I don't like the type of fuse holder used as there is no way to keep it "finger safe" when replacing the fuse!

Assuming you are not taking this course and building this on your own do make those changes. If you are in the course do tell Bob.
 

crutschow

Joined Mar 14, 2008
28,545
I noticed another minor error in the design. It has a 470Ω resistor for R1 but its maximum value should be 120Ω according to the data sheet. This is to insure that there is a path for the minimum output current under no load.
For that you would also need to reduce the value of the pot R2. The nearest standard value would be 1kΩ. To keep the ratios about the same, use a value of 100Ω nominal for R1.

One significant problem I see is that the rectifier output voltage won't be enough to provide a 12V output from the regulator.
The 9Vac transformer output will provide a rectified output of about 12V DC.
Since the LM317 requires at least a 2V drop across it for proper operation, then its maximum output will be less than 10V under load.
Don't see how they claim a 12V output. :confused:
 

SgtWookie

Joined Jul 17, 2007
22,221
There's another problem with the original schematic; EARTH is not connected to anything. It should be connected to the transformer's secondary side ground (the center tap), as otherwise if the transformer shorts to the secondary winding, the fuse won't blow, and the person using the supply could be electrocuted.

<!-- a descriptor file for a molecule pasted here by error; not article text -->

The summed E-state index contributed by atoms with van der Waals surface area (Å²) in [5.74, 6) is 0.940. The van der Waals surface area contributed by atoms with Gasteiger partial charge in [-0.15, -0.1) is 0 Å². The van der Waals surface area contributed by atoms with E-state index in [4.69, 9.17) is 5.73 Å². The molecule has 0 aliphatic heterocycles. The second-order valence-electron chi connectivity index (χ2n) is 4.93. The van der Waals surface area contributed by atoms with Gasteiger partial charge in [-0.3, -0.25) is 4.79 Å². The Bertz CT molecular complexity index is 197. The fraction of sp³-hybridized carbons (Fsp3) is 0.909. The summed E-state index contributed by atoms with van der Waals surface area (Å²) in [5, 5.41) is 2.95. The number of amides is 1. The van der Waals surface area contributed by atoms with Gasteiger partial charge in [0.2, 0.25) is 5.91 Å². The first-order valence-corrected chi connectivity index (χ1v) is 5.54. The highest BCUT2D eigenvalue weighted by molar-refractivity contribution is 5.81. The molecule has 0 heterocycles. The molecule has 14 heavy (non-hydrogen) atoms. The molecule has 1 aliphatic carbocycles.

tracecom

Joined Apr 16, 2010
3,944
He's a prof at UCSB and his contact info is easy to find if anyone wants to contact him. My advice to the OP (if he is a student, and isn't long gone) is to keep mum until the grades are posted at the end of the term.
 

Thread Starter

darrough

Joined Jan 18, 2015
86
You say that the fuse goes on the "hot" side. Which side is that?

The instructions say to attach the ground line to the case of the transformer. The schematic shows 3 earth grounds. Do these also go to the case of the transformer?

Does wire connecting the plug to the transformer to the switch to the fuse all have to be the same gauge? If not, what what gauge would be safe for the switch? It will be about 6 inches long.
 

#12

Joined Nov 30, 2010
18,223
You say that the fuse goes on the "hot" side. Which side is that?

The instructions say to attach the ground line to the case of the transformer. The schematic shows 3 earth grounds. Do these also go to the case of the transformer?

Does wire connecting the plug to the transformer to the switch to the fuse all have to be the same gauge? If not, what what gauge would be safe for the switch? It will be about 6 inches long.
1) The, "hot" side of the power line is the side that has 120 volts AC on it, compared to ground and neutral. It is also the smaller vertical slot in the wall outlet.
2) The whole purpose of using one symbol at several places is to tell you that those places are connected together.
3) You are making a 5 watt power supply. That requires less than 0.1 amps from the power line. Mathematically, you can do that with size 30 AWG copper wire, but it will break a lot when you handle it. Best to just use the same size as the power cord. Somewhere around 18 Ga.